Tag Archives: camper van

Wellhouse Toyota Alphard camper van review

I’ve had my camper van for two years now and thought it would be worth sharing some thoughts on it.

Owning a camper van

I’ve never owned or used a camper van before, so the whole experience has been new to me. Overall, it’s been very positive. I’ve really enjoyed having a camper van to go back to after both day walks or short backpacking trips. I love the comfort compared with a “base camp” tent, especially in the colder months. Being able to relax in the warmth with no draughts and sleep on a pull-out bed is wonderful. It’s also great to be isolated from the sounds and hubbub on a camp site. So far, I’ve only used camp sites. Next year I might do some offsite stops. It’s also great to have all your gear to hand, especially in bad weather. It’s a deep joy not to have to pack up a wet tent too. The only drawback is that sometimes you have to book ahead on camp sites rather than just turn up.

The Toyota Alphard as a base vehicle

My Alphard is a 2002 3.0L V6 4WD, which seems to be quite rare. Despite being relatively heavy with the camper van conversion, it drives well. The V6 has got plenty of power and the 4WD means it doesn’t struggle on difficult surfaces. It has a four speed automatic gear box (from 2005, they use a 5 speed auto gearbox on the 3.0L). It revs at around 3,000 doing 70mph on the motorway, which is a little strange when you’re used to cars doing about 2,000 rpm, but it never feels strained. Even at higher speeds, the V6 engine gives it a bit of zip. Overall, it feels very relaxing to drive. Not surprisingly, given the engine size, age and that it’s petrol driven, fuel economy is not a strong point. I’m getting around 25mpg on long journeys. I did manage 27mpg once! The only mechanical fault I’ve had was a drive belt snapping. The mechanics at the garage where I’ve had it serviced have been quite complimentary (jealous) about it.

In terms of the build qualty and standard specs, for its age, it’s very good. The paintwork is immaculate (pearlescent white). The headlights were slightly yellowed but I’ve sorted that with fine glass paper and polishing paste. The interior was almost completely blemish free. Not surprisingly, for a 2002 vehicle, it doesn’t have the level of gizmos of a modern car with a very basic trip computer. The aircon works but tends to be a bit all or nothing. It has front and rear parking sensors. I wish I’d had a parking camera installed. I did have a new stereo installed along with a Cat 1 alarm/immobiliser. I also had cruise control fitted, although I’ve not used it much. I had leather seats and a solar panel fitted (more of which later). The other really nice touch, which was standard, is an electric sliding passenger door.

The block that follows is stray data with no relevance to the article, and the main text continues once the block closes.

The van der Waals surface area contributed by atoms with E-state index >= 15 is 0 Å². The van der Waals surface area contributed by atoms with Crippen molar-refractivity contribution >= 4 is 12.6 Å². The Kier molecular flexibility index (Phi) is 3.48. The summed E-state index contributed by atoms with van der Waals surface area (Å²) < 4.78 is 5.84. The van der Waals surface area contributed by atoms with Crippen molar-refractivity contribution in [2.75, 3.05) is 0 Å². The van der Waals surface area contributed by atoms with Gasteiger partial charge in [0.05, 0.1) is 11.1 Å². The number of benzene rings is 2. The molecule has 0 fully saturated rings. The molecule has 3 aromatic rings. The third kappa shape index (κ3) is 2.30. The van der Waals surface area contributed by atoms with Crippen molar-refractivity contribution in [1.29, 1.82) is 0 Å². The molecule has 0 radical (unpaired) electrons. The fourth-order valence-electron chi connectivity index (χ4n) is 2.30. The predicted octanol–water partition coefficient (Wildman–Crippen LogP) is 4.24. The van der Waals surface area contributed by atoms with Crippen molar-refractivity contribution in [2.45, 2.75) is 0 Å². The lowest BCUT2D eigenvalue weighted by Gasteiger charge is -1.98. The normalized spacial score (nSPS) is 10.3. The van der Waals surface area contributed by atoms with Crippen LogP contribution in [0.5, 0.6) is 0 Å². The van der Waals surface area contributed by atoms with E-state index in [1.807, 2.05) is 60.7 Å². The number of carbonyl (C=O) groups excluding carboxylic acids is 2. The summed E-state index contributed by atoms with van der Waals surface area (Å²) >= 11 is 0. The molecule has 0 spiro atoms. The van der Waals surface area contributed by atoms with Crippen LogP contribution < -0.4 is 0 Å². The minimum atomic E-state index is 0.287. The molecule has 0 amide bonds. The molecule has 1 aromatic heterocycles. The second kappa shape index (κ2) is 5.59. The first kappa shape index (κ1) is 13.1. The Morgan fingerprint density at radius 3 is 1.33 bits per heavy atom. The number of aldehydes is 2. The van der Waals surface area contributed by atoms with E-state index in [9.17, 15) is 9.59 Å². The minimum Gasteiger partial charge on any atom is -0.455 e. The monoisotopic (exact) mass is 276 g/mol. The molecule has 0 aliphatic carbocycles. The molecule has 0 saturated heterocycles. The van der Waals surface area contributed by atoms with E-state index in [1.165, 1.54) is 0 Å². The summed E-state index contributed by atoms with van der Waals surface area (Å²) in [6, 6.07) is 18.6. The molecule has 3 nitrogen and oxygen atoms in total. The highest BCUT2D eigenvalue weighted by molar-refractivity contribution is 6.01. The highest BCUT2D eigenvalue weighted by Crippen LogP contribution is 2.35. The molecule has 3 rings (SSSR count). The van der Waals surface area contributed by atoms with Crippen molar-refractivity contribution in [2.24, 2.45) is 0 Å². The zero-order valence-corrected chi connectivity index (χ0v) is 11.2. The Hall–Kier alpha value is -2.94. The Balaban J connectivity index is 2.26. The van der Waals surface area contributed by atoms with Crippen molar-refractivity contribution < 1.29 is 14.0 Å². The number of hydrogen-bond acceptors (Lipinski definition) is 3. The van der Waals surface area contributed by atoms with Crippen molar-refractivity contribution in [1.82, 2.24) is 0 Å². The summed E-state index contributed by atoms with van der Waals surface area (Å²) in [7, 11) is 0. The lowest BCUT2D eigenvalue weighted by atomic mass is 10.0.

Overall, I’m really pleased with the Alphard as a vehicle, especially given its age. Aesthetically, it’s not very pretty, especially from the front, but it’s not bad.

The Wellhouse conversion

Both reviews and personal recommendations suggested that Wellhouse do high quality conversions and I’ve not been disappointed. The side unit is excellent with a sink, two burner hob and worktop fridge. The fit is millimetre perfect and the laminate is very attractive. It is a bit tight on storage space, which is mainly a function of being a conversion rather than being built from scratch. I’ve increased storage by leaving behind the Dometic portable toilet. For solo use, storage is adequate but would be a bit limited for two people. Indeed, if you were using it for two people, I think it needs a side awning.

As I mentioned before, I have leather seats (front and rear). While they are high quality and look very smart, I wish I’d had cloth. Firstly, the leather smell lasts for ages. Secondly, leather tends to be hot or cold and not very cosy for sleeping. The pull out bed is easy to operate, but quite hard to sleep on, so I use an inflatable mattress with a fleece under blanket and a sheet. I use a backpacking quilt or sleeping bag to sleep in.

The pop up roof is straightforward to use and means you can stand up. It also increases storage space. I generally close it at night because it makes it quieter and warmer. There are zipped panels to expose mesh ventilation, which is nice when it’s warm, but the mesh is not fine enough to keep Scottish midges out (not that I’ve had a problem yet as I’ve not been to Scotland in it).